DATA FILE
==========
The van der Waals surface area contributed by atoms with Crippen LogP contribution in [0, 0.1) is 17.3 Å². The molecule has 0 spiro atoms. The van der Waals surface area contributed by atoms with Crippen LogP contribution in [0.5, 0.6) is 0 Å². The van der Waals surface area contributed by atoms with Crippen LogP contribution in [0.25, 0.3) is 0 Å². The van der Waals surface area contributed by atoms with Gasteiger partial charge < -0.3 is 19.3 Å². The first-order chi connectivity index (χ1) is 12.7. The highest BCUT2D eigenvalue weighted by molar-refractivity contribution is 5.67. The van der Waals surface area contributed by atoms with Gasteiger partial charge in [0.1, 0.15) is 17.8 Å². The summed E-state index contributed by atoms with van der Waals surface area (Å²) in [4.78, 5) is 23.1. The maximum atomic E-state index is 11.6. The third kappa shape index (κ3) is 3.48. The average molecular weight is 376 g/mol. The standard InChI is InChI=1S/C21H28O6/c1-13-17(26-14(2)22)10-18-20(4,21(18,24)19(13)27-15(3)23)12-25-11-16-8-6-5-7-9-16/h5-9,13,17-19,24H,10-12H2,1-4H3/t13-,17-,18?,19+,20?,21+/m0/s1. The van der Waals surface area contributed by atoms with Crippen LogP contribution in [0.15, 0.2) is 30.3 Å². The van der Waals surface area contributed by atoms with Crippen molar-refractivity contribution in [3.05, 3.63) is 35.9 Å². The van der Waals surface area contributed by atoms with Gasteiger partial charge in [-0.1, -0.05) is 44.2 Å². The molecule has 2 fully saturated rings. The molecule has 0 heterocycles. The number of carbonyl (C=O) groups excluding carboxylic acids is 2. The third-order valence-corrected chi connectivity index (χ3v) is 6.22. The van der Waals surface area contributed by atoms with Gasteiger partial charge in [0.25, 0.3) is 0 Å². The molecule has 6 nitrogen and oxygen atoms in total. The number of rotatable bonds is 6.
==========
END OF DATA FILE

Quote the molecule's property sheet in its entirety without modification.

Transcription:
The van der Waals surface area contributed by atoms with Crippen LogP contribution in [0, 0.1) is 17.3 Å². The molecule has 0 spiro atoms. The van der Waals surface area contributed by atoms with Crippen LogP contribution in [0.5, 0.6) is 0 Å². The van der Waals surface area contributed by atoms with Crippen LogP contribution in [0.25, 0.3) is 0 Å². The van der Waals surface area contributed by atoms with Gasteiger partial charge < -0.3 is 19.3 Å². The first-order chi connectivity index (χ1) is 12.7. The highest BCUT2D eigenvalue weighted by molar-refractivity contribution is 5.67. The van der Waals surface area contributed by atoms with Gasteiger partial charge in [0.1, 0.15) is 17.8 Å². The summed E-state index contributed by atoms with van der Waals surface area (Å²) in [4.78, 5) is 23.1. The maximum atomic E-state index is 11.6. The third kappa shape index (κ3) is 3.48. The average molecular weight is 376 g/mol. The standard InChI is InChI=1S/C21H28O6/c1-13-17(26-14(2)22)10-18-20(4,21(18,24)19(13)27-15(3)23)12-25-11-16-8-6-5-7-9-16/h5-9,13,17-19,24H,10-12H2,1-4H3/t13-,17-,18?,19+,20?,21+/m0/s1. The van der Waals surface area contributed by atoms with Crippen LogP contribution in [0.15, 0.2) is 30.3 Å². The van der Waals surface area contributed by atoms with Crippen molar-refractivity contribution in [3.05, 3.63) is 35.9 Å². The van der Waals surface area contributed by atoms with Gasteiger partial charge in [-0.1, -0.05) is 44.2 Å². The molecule has 2 fully saturated rings. The molecule has 0 heterocycles. The number of carbonyl (C=O) groups excluding carboxylic acids is 2. The third-order valence-corrected chi connectivity index (χ3v) is 6.22. The van der Waals surface area contributed by atoms with Gasteiger partial charge in [0.25, 0.3) is 0 Å². The molecule has 6 nitrogen and oxygen atoms in total. The number of rotatable bonds is 6.